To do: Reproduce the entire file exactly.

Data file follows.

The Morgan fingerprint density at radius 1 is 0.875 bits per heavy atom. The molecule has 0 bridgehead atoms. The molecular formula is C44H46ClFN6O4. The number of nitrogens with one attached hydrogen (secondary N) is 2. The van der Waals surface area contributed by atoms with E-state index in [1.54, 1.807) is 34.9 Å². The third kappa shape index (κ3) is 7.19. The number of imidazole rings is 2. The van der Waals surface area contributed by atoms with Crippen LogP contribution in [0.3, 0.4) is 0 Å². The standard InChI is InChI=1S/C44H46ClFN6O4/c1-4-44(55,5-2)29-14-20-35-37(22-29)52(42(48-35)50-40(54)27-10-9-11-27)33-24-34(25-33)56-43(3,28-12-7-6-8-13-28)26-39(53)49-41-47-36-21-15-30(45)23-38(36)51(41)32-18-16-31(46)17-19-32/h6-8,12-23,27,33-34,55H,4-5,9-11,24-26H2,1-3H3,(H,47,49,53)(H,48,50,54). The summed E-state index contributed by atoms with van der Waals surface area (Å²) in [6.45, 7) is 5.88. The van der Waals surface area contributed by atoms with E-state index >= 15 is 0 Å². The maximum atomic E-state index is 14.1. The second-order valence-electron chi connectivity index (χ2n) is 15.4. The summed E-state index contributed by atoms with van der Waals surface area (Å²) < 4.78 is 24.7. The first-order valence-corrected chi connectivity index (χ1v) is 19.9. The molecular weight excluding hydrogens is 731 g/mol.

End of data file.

The Morgan fingerprint density at radius 1 is 0.875 bits per heavy atom. The molecule has 0 bridgehead atoms. The molecular formula is C44H46ClFN6O4. The number of nitrogens with one attached hydrogen (secondary N) is 2. The van der Waals surface area contributed by atoms with E-state index in [1.54, 1.807) is 34.9 Å². The third kappa shape index (κ3) is 7.19. The number of imidazole rings is 2. The van der Waals surface area contributed by atoms with Crippen LogP contribution in [0.3, 0.4) is 0 Å². The standard InChI is InChI=1S/C44H46ClFN6O4/c1-4-44(55,5-2)29-14-20-35-37(22-29)52(42(48-35)50-40(54)27-10-9-11-27)33-24-34(25-33)56-43(3,28-12-7-6-8-13-28)26-39(53)49-41-47-36-21-15-30(45)23-38(36)51(41)32-18-16-31(46)17-19-32/h6-8,12-23,27,33-34,55H,4-5,9-11,24-26H2,1-3H3,(H,47,49,53)(H,48,50,54). The summed E-state index contributed by atoms with van der Waals surface area (Å²) in [6.45, 7) is 5.88. The van der Waals surface area contributed by atoms with E-state index >= 15 is 0 Å². The maximum atomic E-state index is 14.1. The second-order valence-electron chi connectivity index (χ2n) is 15.4. The summed E-state index contributed by atoms with van der Waals surface area (Å²) < 4.78 is 24.7. The first-order valence-corrected chi connectivity index (χ1v) is 19.9. The molecular weight excluding hydrogens is 731 g/mol.